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UBC Theses and Dissertations

Analysis of viscous flow stability by the finite element method Baldwin, John Frederick

Abstract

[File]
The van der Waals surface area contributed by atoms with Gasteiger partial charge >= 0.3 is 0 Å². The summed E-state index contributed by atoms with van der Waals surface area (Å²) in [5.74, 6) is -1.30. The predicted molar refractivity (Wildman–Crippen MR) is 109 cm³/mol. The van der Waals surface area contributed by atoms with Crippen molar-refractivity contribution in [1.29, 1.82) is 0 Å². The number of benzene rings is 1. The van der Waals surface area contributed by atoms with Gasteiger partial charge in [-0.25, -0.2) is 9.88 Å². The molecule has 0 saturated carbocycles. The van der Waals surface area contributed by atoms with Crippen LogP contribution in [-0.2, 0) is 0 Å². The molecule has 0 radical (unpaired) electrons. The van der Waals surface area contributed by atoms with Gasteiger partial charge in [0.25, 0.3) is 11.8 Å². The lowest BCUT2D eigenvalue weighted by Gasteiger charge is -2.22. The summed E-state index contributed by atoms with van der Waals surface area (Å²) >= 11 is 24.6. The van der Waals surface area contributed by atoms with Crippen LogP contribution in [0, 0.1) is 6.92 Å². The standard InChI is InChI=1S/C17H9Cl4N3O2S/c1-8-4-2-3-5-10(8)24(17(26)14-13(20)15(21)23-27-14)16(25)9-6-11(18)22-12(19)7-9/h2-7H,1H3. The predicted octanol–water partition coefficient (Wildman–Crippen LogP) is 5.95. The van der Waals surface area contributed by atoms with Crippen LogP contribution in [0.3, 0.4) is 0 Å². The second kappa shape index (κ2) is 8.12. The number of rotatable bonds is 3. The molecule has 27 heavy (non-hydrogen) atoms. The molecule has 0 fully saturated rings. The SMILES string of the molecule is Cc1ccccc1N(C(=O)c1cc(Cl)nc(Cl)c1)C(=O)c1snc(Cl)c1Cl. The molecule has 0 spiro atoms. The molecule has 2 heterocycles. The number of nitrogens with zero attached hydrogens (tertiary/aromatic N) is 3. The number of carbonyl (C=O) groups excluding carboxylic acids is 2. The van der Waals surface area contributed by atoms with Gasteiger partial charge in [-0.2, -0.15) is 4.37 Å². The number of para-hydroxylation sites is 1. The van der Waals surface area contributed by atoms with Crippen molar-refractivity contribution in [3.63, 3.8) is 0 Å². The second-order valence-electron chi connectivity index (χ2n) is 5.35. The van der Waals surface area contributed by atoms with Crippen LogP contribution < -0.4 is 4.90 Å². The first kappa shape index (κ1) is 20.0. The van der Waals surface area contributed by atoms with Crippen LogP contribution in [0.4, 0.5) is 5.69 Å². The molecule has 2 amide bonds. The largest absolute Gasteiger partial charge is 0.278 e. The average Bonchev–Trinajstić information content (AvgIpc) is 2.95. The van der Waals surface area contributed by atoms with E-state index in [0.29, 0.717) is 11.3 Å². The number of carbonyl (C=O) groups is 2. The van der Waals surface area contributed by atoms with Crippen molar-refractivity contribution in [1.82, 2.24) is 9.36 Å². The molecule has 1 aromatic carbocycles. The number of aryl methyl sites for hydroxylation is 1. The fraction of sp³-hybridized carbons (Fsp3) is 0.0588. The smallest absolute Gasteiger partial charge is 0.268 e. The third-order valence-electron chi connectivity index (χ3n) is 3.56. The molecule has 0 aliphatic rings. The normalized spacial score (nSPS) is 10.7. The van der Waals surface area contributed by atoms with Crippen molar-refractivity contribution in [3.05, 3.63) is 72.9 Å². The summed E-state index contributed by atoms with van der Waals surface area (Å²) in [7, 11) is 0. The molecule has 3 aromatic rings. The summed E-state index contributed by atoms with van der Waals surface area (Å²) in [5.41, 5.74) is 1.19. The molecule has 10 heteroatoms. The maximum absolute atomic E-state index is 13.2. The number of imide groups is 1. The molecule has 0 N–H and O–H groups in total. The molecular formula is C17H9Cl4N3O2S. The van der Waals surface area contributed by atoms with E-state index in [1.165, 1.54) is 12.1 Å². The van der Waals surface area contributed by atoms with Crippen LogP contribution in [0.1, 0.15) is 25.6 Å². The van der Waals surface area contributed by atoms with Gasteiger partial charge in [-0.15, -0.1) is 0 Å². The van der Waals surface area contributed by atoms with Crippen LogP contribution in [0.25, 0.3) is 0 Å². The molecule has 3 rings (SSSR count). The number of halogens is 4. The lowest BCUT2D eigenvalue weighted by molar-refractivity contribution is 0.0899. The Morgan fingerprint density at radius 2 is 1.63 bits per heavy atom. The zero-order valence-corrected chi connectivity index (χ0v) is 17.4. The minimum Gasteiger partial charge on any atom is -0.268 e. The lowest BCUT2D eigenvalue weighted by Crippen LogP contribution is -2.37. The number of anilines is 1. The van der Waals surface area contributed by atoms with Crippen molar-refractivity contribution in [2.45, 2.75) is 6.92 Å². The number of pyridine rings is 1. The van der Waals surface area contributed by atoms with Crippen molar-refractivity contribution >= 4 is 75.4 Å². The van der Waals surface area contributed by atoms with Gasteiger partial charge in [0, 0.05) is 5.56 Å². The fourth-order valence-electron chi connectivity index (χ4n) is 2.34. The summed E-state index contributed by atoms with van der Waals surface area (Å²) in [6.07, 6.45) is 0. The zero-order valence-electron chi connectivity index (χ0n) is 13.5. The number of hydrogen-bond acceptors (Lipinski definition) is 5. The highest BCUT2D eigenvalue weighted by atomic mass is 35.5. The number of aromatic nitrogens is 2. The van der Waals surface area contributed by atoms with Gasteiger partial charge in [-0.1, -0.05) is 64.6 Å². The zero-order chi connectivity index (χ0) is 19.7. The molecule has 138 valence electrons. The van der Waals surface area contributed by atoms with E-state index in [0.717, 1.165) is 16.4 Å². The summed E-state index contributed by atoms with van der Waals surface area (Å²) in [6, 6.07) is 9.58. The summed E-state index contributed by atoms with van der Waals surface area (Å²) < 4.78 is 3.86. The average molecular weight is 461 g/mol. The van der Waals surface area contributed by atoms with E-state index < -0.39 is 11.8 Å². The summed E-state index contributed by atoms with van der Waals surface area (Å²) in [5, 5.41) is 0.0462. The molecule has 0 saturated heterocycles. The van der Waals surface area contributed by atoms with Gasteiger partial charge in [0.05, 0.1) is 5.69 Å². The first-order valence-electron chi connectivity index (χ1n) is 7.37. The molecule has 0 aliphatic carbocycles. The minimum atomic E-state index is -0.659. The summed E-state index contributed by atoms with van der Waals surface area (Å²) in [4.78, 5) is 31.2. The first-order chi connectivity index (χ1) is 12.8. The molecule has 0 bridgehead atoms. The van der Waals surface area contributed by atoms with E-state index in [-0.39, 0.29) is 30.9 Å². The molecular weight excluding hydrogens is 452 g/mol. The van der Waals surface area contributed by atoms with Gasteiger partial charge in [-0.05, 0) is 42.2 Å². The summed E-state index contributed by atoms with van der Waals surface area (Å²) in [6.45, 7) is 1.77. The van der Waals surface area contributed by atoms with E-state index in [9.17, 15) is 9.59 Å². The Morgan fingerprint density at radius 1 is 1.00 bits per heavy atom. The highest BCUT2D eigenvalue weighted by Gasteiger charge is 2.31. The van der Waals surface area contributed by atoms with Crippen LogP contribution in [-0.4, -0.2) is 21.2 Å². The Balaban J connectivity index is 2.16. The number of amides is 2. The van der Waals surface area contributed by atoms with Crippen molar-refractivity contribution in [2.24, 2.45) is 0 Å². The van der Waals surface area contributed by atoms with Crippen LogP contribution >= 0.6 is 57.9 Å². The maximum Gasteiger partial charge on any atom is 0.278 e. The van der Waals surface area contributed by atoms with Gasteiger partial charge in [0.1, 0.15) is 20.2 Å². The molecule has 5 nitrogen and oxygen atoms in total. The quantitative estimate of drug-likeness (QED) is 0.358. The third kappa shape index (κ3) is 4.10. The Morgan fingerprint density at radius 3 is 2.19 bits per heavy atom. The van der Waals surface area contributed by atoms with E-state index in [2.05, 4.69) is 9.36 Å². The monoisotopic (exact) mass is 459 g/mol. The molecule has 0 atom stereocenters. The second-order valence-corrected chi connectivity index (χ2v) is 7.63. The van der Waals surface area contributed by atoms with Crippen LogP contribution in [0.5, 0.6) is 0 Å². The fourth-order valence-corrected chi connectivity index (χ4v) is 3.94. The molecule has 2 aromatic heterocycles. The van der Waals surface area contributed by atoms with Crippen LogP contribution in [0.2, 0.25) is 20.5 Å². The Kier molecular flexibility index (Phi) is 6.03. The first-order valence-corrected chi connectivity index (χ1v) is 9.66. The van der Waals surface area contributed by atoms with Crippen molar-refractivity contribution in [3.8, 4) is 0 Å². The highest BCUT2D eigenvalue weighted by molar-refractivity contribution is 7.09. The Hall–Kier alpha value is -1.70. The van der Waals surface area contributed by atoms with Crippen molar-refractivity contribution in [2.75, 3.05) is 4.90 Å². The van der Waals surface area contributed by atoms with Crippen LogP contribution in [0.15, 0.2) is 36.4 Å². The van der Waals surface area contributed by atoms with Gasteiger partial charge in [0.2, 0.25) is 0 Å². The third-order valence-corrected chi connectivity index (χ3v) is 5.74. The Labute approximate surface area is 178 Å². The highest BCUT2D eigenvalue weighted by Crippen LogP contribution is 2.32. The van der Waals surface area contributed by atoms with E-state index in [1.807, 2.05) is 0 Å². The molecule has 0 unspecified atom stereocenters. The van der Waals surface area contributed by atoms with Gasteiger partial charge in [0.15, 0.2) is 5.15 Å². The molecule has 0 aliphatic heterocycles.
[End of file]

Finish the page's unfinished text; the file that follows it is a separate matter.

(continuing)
The stability of two dimensional viscous flow is studied by means of a Finite Element method. A small perturbation stream function is added to the stream function form of the Navier-Stokes equations. The linearized perturbation equation is then recast as a restricted variational principle and discretized using finite elements. The time dependance of the perturbation is taken as exp(-λt) which leads to an eigenvalue problem where the'real part of the eigenvalue indicates the stability and the imaginary part indicates the transient nature of the associated mode. The simplification to the Orr-Sommerfeld equation is made, and this problem is solved using cubic finite elements. The results are compared to those from other solution methods in the literature and the agreement is found to be excellent. The convergence is studied and as observed with other methods a very fine grid is needed to yield accurate results. The behaviour of the finite element method in this one dimensional problem is assessed to form a guideline for the two dimensional problem. The two dimensional problem is solved using 18 d.o.f. C¹ triangular elements. It is found that the Jacobian matrix used in the Newton-Raphson iteration for the steady laminar flow solution with the addition of a mass matrix forms the basis of the perturbation eigenvalue problem. Preliminary results for a two dimensional solution of the Poiseuille flow stability problem are presented. A comparison to the Orr-Sommerfeld results is drawn and it is noted that a grid much finer than allowed by present limitations is needed. The stability of recirculating flow in a square cavity is also studied. An unstable mode is observed but its critical Reynolds number varies with grid size, and it is doubtful if this corresponds to a physical instability. The continuum problem is real and unsymmetric, which suggests the possibility of complex eigenvalues. This is observed in the discrete spectrum. The complex eigenvalues are not thought to be spurious, however, since they are present at low Reynolds number (even at R = 0.001) and are seen to converge with grid refinement. This is in contrast to one dimensional advection diffusion problems where spurious complex eigenvalues in the discrete problem can lead to an excessively bumpy numerical approximation. The results indicate that the method works well but that it is very sensitive to grid refinement which is limited by the present computing methods and facilities. The main limitation is the matrix eigenvalue routine which does not take advantage of the banded nature of the finite element matrices and finds all of the eigenvalues though our interest lies only with the first few.

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